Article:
RALEIGH, NC (Tyler Dukes/WRAL) - A House committee formed in the wake of GenX contamination in the Cape Fear River greenlighted a series of "short-term measures" Thursday that would require state regulators to study and share data on emerging contaminants.
The three-page bill includes no additional funding for the Department of Environmental Quality or the Department of Health and Human Services, a fact committee Chairman Rep. Ted Davis acknowledged at the start of the meeting. The substance of the legislation, Davis said, was broadly supported by state agencies, environmental groups and municipalities and designed to quickly pass both chambers of the legislature when they meet for a one- or two-day special session next week.
"I thought it was important to show people that the House of Representatives is serious about doing something palatable for the Senate and the House to act on in this small window," said Davis, R-New Hanover.
GenX, an unregulated and largely unstudied chemical used in the production of Teflon and other industrial processes, is just one of a number of so-called emerging contaminants with unclear health effects discovered in drinking water sources across the state.
The bill gives DEQ until April to produce studies on the agency's backlogged wastewater permitting program and the process for notifying regulators and the public when pollutants are released. The agency would also be required to share data on emerging water contaminants with neighboring states.
Other parts of the bill require DHHS to consult with the state Science Advisory Board on health goals for new contaminants and order the School of Government at the University of North Carolina at Chapel Hill to study civil fines for water utilities that distribute polluted drinking water.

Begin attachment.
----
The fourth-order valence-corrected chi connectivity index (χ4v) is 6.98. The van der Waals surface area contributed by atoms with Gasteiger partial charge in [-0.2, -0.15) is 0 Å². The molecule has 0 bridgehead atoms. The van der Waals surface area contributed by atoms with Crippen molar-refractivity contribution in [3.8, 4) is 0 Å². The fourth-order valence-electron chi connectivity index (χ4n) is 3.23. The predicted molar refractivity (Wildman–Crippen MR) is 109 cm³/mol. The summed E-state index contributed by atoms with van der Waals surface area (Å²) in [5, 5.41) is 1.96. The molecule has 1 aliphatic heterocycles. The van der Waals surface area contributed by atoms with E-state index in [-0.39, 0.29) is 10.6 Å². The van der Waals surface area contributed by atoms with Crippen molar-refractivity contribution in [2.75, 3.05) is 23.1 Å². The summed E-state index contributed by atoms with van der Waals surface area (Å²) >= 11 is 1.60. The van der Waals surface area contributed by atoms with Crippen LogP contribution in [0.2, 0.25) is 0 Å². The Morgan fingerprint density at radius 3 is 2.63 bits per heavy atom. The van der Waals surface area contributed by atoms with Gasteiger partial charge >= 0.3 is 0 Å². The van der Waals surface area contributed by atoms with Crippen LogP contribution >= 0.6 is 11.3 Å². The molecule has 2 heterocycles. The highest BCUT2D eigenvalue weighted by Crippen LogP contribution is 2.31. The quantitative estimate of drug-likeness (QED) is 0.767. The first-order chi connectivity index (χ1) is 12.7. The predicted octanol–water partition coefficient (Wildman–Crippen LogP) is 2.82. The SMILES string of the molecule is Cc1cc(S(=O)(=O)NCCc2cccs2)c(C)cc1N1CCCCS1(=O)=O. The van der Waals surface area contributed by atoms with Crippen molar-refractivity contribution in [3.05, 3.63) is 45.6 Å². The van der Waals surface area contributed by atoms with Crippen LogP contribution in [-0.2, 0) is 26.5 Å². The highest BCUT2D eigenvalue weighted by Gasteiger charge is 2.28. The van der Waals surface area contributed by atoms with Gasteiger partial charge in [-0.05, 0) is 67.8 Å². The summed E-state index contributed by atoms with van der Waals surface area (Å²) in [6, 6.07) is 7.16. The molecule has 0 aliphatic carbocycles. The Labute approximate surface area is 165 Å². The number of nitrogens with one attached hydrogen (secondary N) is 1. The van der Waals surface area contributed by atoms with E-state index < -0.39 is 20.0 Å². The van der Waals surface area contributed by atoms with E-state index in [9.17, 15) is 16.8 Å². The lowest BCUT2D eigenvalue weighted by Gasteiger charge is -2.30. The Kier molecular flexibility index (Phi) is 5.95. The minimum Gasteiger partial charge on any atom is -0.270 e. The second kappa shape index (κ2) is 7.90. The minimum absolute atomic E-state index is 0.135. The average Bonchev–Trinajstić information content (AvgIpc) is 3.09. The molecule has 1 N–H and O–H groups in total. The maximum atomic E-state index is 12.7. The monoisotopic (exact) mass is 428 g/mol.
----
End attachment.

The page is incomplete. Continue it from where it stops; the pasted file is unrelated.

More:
Rep. Jimmy Dixon, R-Duplin, said the bill was a comprehensive attempt to do what previous administrations opted not to.
"I can't help but cry over spilled milk a little bit. It should have been done a decade ago, but it fell on deaf ears," Dixon said. "The current Republican majority is doing what needs to be done."
But to most of the eight members of the public who showed up to at the meeting – held despite a winter storm that shut down much of the eastern part of the state – the bill wasn't enough.
"All this legislation does is kick the can down the road for the foreseeable future," Matthew Starr, Upper Neuse Riverkeeper, told lawmakers.
Although some acknowledged the measure was a necessary first step, others took issue with the lack of funding, which they said saddled agencies already strained by budget cuts with more responsibilities. Mary Maclean Asbill, a senior attorney at the Southern Environmental Law Center, said the legislature could opt to talk about additional money for the issue during a special session Jan. 10, which lawmakers have hinted may stretch into another day at most.
"There is no reason this body cannot take the time next week to fully address this," Asbill said, adding that the SELC opposed the bill. "No one's giving a reason why it needs to be that short."
Davis told the committee Thursday that funding to deal with emerging contaminants is "still a work in progress" as members craft a proposal behind the scenes. Such a proposal may or may not be ready by Jan. 10, he said.
That means it might not make the agenda until lawmakers return in May for the regular 2018 session.
"I'm in no position at this point to tell you or anyone that 'X amount' is going to be done," Davis told his committee.
Speaking to reporters after the meeting, Republican House Speaker Tim Moore said his chamber supports more money for additional testing and monitoring, including for the purchase of high-resolution mass spectrometers, instruments that could allow regulators to do their own analysis of even minute water contaminants. They'll continue to examine that possibility as committees on the environment and appropriations meet in January.
"I don't expect at this point that we would take any formal action in the House, as far as a House session on it next week, because we do have the entire month to do it if we wanted to," said Moore, R-Cleveland. "So that would be the plan, but I do think allowing the committees to work on it and work through the details is a good thing."
Several committee members acknowledged that the short-term measure unanimously approved and sent to the House Thursday wasn't designed to solve problems with emerging contaminants like GenX. But they defended what they called a more cautious and deliberate approach.
"We're taking the next step," Rep. Chuck McGrady, R-Henderson, said. "We understand it's not enough – at least I understand it's not enough – but it's the next step that needs to be taken."
CLICK HERE for WRAL's coverage of GenX.